On the Magnon Bose Einstein Condensation in Ferromagnetic Film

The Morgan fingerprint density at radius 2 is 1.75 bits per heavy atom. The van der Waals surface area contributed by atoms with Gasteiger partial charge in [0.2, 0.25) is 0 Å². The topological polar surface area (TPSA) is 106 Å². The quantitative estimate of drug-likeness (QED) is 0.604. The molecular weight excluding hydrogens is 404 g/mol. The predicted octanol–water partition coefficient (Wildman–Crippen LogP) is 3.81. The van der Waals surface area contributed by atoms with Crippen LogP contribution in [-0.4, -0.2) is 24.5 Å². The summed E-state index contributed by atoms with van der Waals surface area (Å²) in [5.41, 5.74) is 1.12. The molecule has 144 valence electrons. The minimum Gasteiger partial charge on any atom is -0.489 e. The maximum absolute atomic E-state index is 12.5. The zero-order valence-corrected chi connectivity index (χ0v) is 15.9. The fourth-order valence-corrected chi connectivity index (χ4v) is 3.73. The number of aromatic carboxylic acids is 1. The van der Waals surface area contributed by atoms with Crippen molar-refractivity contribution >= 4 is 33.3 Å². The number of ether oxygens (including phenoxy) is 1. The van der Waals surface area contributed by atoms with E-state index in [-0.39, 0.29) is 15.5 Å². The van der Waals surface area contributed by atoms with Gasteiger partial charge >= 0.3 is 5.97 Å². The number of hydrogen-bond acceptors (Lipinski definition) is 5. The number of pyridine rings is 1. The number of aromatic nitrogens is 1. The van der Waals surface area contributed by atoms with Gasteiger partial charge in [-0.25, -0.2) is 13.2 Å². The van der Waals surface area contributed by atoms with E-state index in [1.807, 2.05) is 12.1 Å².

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Bose-Einstein condensation (BEC) is one of the most intriguing macroscopic quantum phenomena. It has been observed in a variety of different systems, including ultracold atoms and ensembles of quasiparticles. In this work we concentrate on the magnon Bose-Einstein condensation observed in ferromagnetic yttrium iron garnet (YIG) film. In contrast to the cold atomic system, the magnon BEC proceeds at room temperature. We first review the basic theory of magnons in ferromagnetic film and discuss the recent experimental results on magnon BEC. The magnon spectrum in YIG film has two minima of energy at nonzero wavevectors Q and -Q. Therefore, in principle two condensates can appear. It is very important for observable condensation phenomena how the condensed magnons are distributed between the two minima and whether two condensates are coherent. Previous theoretical and experimental studies ignored both these problems. In this dissertation we address these important questions. Starting from the microscopic model describing the ferromagnetic film, we analytically calculate the interaction of condensates. It depends on thickness of the film d and external magnetic field H0. In comparatively thick films (1-5 ?m) the magnons of the same condensate attract each other, whereas the magnons of different condensate repulse. It leads to spontaneous violation of the mirror symmetry predicted by our theory. As a consequence, the numbers of condensed magnons in the two minima are not equal. This result explains the rather low contrast in the interference pattern observed in experiments by the real space Brillouin light scattering methods. We also find that the dipolar interaction that does not conserve the magnon number generates a special type of interaction that leads to the coherence between two condensates and to the existence of two types of condensates with sum of their phase equal to either 0 or ?. The existence of the interference pattern violates also the translational symmetry of the condensate. The corresponding excitations are Goldstone modes that we call "zero sound'. We calculated its spectrum. We also calculated how the condensate depends on the thickness of film and external magnetic field and discovered that, in the range of thickness 0:1 - 03 ?m the phase transition to the phase with equal condensate densities proceeds. This transition as well as transition between 0- and ?- phases can be driven by external magnetic field. Next we study the relaxation rate of condensed magnons. There are two important time scales in the formation of magnon BEC, that is, the thermalization time ?th and the life time ?l. In order to generate and observe BEC, the condition ?th >> ?l must be fulfilled. Experimentally the thermalization time is of the order of 100 ns. The relaxation is due to the magnon-magnon interaction conserving the magnon numbers. The lifetime is found to be of the order of 1 ?s, and was thought to be due to the magnon-phonon interaction which doesn't conserve the magnon numbers. However the calculation of lifetime due to magnon-phonon interaction disagrees with the experimental values. Here we calculate the lifetime due to three magnon processes in a ferromagnetic film with finite thickness. Our calculation gives a lifetime of the order of 10 ?s, which is almost of the same order of magnitude with the one provided by magnon-phonon interaction. This means that the three magnon processes provide an important channel for the relaxation of condensed magnons.